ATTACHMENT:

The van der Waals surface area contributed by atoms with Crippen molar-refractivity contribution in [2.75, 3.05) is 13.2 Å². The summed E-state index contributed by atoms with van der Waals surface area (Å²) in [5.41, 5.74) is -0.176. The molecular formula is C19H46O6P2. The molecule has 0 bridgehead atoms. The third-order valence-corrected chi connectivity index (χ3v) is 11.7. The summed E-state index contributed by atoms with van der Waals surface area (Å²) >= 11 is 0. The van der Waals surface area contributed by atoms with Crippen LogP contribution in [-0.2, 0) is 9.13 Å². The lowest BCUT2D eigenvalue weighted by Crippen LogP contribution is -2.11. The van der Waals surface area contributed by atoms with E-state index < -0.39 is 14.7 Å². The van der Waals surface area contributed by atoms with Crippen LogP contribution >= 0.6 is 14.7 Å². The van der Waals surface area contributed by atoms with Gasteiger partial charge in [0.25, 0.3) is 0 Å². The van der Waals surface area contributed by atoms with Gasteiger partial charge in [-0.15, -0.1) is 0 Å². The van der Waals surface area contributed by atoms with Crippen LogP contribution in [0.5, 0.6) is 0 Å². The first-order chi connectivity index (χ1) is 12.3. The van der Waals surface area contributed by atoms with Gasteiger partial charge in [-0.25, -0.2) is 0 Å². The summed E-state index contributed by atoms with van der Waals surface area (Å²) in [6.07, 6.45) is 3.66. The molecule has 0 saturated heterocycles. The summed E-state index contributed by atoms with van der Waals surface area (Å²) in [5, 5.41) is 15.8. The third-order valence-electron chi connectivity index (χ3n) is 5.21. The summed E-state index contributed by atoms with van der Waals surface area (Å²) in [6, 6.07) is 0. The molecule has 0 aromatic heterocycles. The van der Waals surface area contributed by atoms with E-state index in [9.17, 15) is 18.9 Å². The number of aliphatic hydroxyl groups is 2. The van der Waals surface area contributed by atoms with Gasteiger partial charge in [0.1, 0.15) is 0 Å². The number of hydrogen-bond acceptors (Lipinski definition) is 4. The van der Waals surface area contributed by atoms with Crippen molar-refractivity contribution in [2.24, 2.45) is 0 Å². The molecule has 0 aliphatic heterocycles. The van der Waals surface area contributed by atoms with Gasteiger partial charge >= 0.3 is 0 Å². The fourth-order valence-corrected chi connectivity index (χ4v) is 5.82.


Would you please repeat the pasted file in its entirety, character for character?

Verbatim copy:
The van der Waals surface area contributed by atoms with Crippen molar-refractivity contribution in [2.75, 3.05) is 13.2 Å². The summed E-state index contributed by atoms with van der Waals surface area (Å²) in [5.41, 5.74) is -0.176. The molecular formula is C19H46O6P2. The molecule has 0 bridgehead atoms. The third-order valence-corrected chi connectivity index (χ3v) is 11.7. The summed E-state index contributed by atoms with van der Waals surface area (Å²) >= 11 is 0. The van der Waals surface area contributed by atoms with Crippen LogP contribution in [-0.2, 0) is 9.13 Å². The lowest BCUT2D eigenvalue weighted by Crippen LogP contribution is -2.11. The van der Waals surface area contributed by atoms with E-state index < -0.39 is 14.7 Å². The van der Waals surface area contributed by atoms with Crippen LogP contribution >= 0.6 is 14.7 Å². The van der Waals surface area contributed by atoms with Gasteiger partial charge in [0.25, 0.3) is 0 Å². The van der Waals surface area contributed by atoms with Gasteiger partial charge in [-0.15, -0.1) is 0 Å². The van der Waals surface area contributed by atoms with Crippen LogP contribution in [0.5, 0.6) is 0 Å². The first-order chi connectivity index (χ1) is 12.3. The van der Waals surface area contributed by atoms with Gasteiger partial charge in [-0.25, -0.2) is 0 Å². The summed E-state index contributed by atoms with van der Waals surface area (Å²) in [6.07, 6.45) is 3.66. The molecule has 0 saturated heterocycles. The summed E-state index contributed by atoms with van der Waals surface area (Å²) in [5, 5.41) is 15.8. The third-order valence-electron chi connectivity index (χ3n) is 5.21. The summed E-state index contributed by atoms with van der Waals surface area (Å²) in [6, 6.07) is 0. The molecule has 0 aromatic heterocycles. The van der Waals surface area contributed by atoms with E-state index in [9.17, 15) is 18.9 Å². The number of aliphatic hydroxyl groups is 2. The van der Waals surface area contributed by atoms with Gasteiger partial charge in [0.1, 0.15) is 0 Å². The number of hydrogen-bond acceptors (Lipinski definition) is 4. The van der Waals surface area contributed by atoms with Crippen molar-refractivity contribution in [2.24, 2.45) is 0 Å². The molecule has 0 aliphatic heterocycles. The van der Waals surface area contributed by atoms with Gasteiger partial charge >= 0.3 is 0 Å². The fourth-order valence-corrected chi connectivity index (χ4v) is 5.82.